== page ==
Olecranon fracture

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Olecranon fracture

  1. 1. OLECRANON FRACTURE Wafer Aldulaimi / Denmark
  2. 2. Anatomy  The olecranon and the proc. coronoideus form the Incisura trochlearis , which articulates with the trochlea of the distal humerus.  The intrinsic anatomy of this articulation allows for flexion/extension movement of the elbow joint and provides for stability of the elbow.
  3. 3. Epidemiology  Bimodal distribution.  high energy injuries in young  secondary to falls in the elderly  Very rare in children. The same trauma will cause distal humeral fracture instead.
  4. 4.   Mechanismof injury     Direct blow A fall on an outstretched hand with the elbow in flexion Sudden and violent triceps muscle contraction can produce an avulsion fracture of varying size of the olecranon tip
  5. 5. Evaluation     History Physical examination Imaging   Plain radiographs are usually sufficient for isolated fractures of the olecranon. CT : may be useful for preoperative planning in comminuted fractures.
  6. 6. Classification   The Mayo classification
  7. 7. Colton Classification Nondisplaced - Displacement does not increase with elbow flexion  Avulsion (displaced)  Oblique and Transverse (displaced)  Comminuted (displaced)  Fracture dislocation 
  8. 8. Schatzker Classification
  9. 9. AO Classifiation    Type A: extraarticular Type B: Intraarticular Type C: Intra-articular fractures of both the radial head and olecranon
  10. 10. Treatment  Goals:     Articular restoration Preservation of the extensor mechanism Elbow stability Avoidance of stiffness and maintain the range of motion
  11. 11.  Nonsurgical:    Nondisplaced fractures (< 2mm dislocation) can be effectively treated by immobilization of the limb in a long-arm splint or cast with the elbow flexed at 45-90° for 4 weeks. Displaced fracture is low demand, elderly individuals Contraindications include active infection and severe medical comorbidities.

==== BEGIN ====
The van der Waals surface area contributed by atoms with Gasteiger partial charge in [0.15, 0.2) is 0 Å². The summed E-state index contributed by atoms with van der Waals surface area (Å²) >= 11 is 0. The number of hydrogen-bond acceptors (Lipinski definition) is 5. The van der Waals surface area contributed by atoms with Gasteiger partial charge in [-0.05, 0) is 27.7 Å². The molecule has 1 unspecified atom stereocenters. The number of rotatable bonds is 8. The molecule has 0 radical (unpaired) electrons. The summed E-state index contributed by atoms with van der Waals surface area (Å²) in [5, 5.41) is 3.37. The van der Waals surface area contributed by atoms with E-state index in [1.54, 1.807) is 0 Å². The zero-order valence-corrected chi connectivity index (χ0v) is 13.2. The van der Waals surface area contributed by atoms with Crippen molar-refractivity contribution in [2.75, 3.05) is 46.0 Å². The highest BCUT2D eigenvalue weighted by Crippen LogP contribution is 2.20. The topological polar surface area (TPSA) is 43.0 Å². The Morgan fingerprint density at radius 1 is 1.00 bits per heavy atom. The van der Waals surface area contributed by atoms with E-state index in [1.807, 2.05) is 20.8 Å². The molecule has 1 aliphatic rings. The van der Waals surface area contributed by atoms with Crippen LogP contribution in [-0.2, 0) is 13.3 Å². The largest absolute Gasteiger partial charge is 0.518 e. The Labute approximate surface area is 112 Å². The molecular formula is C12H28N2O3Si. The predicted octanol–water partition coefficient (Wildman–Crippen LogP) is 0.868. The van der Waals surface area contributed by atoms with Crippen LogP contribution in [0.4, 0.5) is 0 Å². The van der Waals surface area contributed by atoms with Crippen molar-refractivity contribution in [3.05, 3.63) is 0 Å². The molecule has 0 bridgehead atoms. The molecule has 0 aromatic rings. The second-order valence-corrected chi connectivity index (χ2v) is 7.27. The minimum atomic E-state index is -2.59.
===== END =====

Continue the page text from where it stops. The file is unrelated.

12. 12. Surgical procedures  Tension band wiring technique over two Kirschner wires
  13. 13.  Contoured plate application to the posterior aspect of the proximal ulna
  14. 14.  Intramedullary fixation
  15. 15.  Fragment excision and triceps reattachment
  16. 16. Complication         Symptomatic hardware most frequent reported complication Stiffness occurs in ~50% of patients ,usually doesn't alter functional capabilities Heterotopic ossification more common with associated head injury Posttraumatic arthritis Nonunion rare (5%) Ulnar nerve symptoms Anterior interosseous nerve injury Loss of extension strength
  17. 17. Tension band technique  Fracture reduction
  18. 18.  Drilling
  19. 19.  Wire preparation and insertion
  20. 20.  First K-wire insertion
  21. 21.  Second K-wire
  22. 22.  Figure-of-eight configuration
  23. 23.  Tightening the wire
  24. 24.  Prevent later soft-tissue irritation
  25. 25.  Sinking the K-wires
  26. 26.  The end result
  27. 27. References:  AO Principles of Fracture Management: Thomas P. Ruedi , William M. Murphy  Rockwood and Green's Fractures in Adults  AAOS

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